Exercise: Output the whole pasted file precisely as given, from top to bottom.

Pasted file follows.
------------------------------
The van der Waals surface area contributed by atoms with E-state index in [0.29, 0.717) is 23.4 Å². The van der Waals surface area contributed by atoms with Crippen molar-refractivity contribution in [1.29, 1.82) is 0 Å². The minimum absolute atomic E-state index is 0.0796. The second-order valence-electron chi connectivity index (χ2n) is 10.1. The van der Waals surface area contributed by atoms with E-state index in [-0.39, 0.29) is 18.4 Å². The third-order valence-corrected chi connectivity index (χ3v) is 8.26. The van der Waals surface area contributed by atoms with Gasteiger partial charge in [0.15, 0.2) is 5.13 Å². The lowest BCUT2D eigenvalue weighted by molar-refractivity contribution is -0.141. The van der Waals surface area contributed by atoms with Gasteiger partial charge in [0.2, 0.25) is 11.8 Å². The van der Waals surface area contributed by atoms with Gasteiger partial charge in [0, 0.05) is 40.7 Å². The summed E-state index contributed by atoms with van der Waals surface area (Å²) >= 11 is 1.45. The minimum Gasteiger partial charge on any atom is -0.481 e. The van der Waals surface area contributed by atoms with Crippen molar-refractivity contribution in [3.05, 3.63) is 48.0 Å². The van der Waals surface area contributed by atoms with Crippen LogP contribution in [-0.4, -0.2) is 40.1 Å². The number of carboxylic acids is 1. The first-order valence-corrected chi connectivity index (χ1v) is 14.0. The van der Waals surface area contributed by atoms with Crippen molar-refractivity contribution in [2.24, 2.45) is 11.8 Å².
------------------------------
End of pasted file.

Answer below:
The van der Waals surface area contributed by atoms with E-state index in [0.29, 0.717) is 23.4 Å². The van der Waals surface area contributed by atoms with Crippen molar-refractivity contribution in [1.29, 1.82) is 0 Å². The minimum absolute atomic E-state index is 0.0796. The second-order valence-electron chi connectivity index (χ2n) is 10.1. The van der Waals surface area contributed by atoms with E-state index in [-0.39, 0.29) is 18.4 Å². The third-order valence-corrected chi connectivity index (χ3v) is 8.26. The van der Waals surface area contributed by atoms with Gasteiger partial charge in [0.15, 0.2) is 5.13 Å². The lowest BCUT2D eigenvalue weighted by molar-refractivity contribution is -0.141. The van der Waals surface area contributed by atoms with Gasteiger partial charge in [0.2, 0.25) is 11.8 Å². The van der Waals surface area contributed by atoms with Gasteiger partial charge in [0, 0.05) is 40.7 Å². The summed E-state index contributed by atoms with van der Waals surface area (Å²) >= 11 is 1.45. The minimum Gasteiger partial charge on any atom is -0.481 e. The van der Waals surface area contributed by atoms with Crippen molar-refractivity contribution in [3.05, 3.63) is 48.0 Å². The van der Waals surface area contributed by atoms with Crippen LogP contribution in [-0.4, -0.2) is 40.1 Å². The number of carboxylic acids is 1. The first-order valence-corrected chi connectivity index (χ1v) is 14.0. The van der Waals surface area contributed by atoms with Crippen molar-refractivity contribution in [2.24, 2.45) is 11.8 Å².